US rolls out COVID-19 vaccines for youngest kids
The nation’s youngest children are getting their chance at COVID-19 vaccines as the U.S. rolls out shots this week. Parents of infants and preschoolers lined up Tuesday for tot-sized doses of Pfizer’s vaccine at Children’s National Hospital in Washington. (AP video/Angie Wang)
Travis County has been yo-yo-ing between low and medium levels of community spread COVID-19 for the past three weeks.
On Thursday, the county moved back into the medium level after a week hiatus in the low level.
The U.S. Centers for Disease Control and Prevention uses key statistics to set the community spread level on a county-by-county basis. It looks at the seven-day transmission rate, which is the number of cases per 100,000 people. Anything above 200 case puts a county into the medium level.
This week, Travis County hit 206.29. Last week, that number was at 190.12. The week before, the county hit medium level at 202.99 for the first time since the CDC started this new measurement system at the end of February.
Hays, Williamson and Caldwell counties are also in the medium level. Bastrop County is in the low level.
The numbers, though, are nothing close to what Central Texas experienced during the omicron surge in January, when for several days, the transmission rate was more than 1,000 cases per 100,000 people.
The CDC also looks at new COVID-19 hospital admission and percentage of staffed beds occupied by COVID-19 patients.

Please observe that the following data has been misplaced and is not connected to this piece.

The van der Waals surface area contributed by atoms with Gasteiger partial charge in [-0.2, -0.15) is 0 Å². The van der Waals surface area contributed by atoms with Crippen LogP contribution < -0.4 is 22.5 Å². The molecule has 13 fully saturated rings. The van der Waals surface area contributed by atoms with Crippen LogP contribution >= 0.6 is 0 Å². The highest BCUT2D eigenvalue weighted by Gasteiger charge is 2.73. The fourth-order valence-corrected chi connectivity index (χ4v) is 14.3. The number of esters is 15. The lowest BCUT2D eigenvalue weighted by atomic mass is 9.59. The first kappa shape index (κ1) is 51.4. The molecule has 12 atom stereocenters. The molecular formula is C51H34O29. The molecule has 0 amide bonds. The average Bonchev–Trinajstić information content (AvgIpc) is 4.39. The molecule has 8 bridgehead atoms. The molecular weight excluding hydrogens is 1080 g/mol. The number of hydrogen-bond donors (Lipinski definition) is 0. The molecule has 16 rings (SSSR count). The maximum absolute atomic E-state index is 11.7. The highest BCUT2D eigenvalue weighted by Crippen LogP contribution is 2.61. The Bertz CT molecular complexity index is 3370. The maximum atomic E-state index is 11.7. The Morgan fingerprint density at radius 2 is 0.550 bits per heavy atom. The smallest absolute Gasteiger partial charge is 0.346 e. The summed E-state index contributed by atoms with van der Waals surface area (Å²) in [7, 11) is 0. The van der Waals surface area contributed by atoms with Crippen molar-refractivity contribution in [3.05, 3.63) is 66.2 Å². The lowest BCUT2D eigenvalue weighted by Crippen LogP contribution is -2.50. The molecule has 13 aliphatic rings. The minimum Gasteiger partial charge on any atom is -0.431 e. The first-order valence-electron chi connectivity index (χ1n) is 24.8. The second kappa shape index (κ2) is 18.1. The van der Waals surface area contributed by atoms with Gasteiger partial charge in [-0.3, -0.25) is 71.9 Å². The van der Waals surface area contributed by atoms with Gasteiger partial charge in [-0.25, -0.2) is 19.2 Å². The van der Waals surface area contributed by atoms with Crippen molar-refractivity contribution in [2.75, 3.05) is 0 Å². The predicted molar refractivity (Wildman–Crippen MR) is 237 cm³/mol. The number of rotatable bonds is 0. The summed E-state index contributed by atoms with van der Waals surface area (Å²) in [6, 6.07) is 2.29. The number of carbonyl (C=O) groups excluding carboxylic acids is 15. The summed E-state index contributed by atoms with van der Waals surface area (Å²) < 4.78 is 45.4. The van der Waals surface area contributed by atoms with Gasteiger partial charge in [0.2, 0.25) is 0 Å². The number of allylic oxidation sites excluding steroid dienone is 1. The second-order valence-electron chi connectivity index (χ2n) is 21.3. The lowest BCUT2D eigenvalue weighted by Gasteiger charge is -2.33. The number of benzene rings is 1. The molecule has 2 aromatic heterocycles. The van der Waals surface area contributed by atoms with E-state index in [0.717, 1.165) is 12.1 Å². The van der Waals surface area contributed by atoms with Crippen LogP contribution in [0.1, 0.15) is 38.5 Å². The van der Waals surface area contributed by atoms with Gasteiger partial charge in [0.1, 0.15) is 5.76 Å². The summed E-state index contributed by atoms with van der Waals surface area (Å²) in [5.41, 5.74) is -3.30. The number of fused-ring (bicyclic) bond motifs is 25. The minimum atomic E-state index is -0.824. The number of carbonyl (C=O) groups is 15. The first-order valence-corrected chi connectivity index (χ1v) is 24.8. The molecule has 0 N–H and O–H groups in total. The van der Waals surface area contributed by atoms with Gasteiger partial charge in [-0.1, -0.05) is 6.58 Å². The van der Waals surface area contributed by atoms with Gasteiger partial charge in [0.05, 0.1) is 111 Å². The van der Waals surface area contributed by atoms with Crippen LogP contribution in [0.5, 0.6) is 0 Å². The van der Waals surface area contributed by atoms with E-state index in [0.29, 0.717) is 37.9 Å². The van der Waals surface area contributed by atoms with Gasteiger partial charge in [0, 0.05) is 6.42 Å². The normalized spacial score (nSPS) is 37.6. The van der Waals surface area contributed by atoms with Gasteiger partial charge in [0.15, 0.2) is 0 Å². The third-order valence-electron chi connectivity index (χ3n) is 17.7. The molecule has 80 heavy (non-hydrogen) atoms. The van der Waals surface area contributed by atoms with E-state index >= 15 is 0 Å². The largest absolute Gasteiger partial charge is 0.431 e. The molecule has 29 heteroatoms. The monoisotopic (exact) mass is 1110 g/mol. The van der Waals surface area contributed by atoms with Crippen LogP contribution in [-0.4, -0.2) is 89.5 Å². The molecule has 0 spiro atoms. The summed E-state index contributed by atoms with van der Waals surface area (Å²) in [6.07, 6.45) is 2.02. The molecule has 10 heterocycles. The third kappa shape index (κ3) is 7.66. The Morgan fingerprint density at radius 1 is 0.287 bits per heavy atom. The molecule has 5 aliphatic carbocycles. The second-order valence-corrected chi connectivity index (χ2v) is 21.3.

Hospitalizations for the metropolitan area have been on the rise as well. The seven-day number of new hospital admissions per 100,000 was 5.8. Last week it was 4.9, June 9, it was 4.0. The seven-day percentage of inpatient beds occupied by people with COVID-19 was 2.5%. Last week it was 2.1%. On June 9, it was 1.5%.
On Thursday, there were 92 people with COVID-19 hospitalized including 21 new admissions, 14 people were in intensive care units and three people were on ventilators. The seven-day hospitalization rate was 82.3. For most of April and May, that seven-day hospitalization rate was in the 30s, with some upper 20s.
What’s the difference between low and medium?
For people up-to-date with their COVID-19 vaccinations:
Low: Taking precautions is optional when gathering, dining and shopping.
Medium: Precautions are optional when gathering, dining and shopping. But wear a mask when social distancing is not possible.
High: Use precautions when gathering, dining and shopping.
For people who are at higher risk:
Low: Precautions are optional when gathering, dining and shopping.
Medium: Use precautions when gathering, dining and shopping.
High: Use precautions when gathering, dining and shopping.
Precautions mean wearing a mask, social distancing and avoiding crowded situations.
“We need everyone to do their part, especially those who are at higher risk,” Dr. Desmar Walkes, Austin-Travis County Health Authority, has said previously. “Wear a mask inside when gathering with others. We know that this will help protect loved ones at risk for poor outcomes and our hospital system.”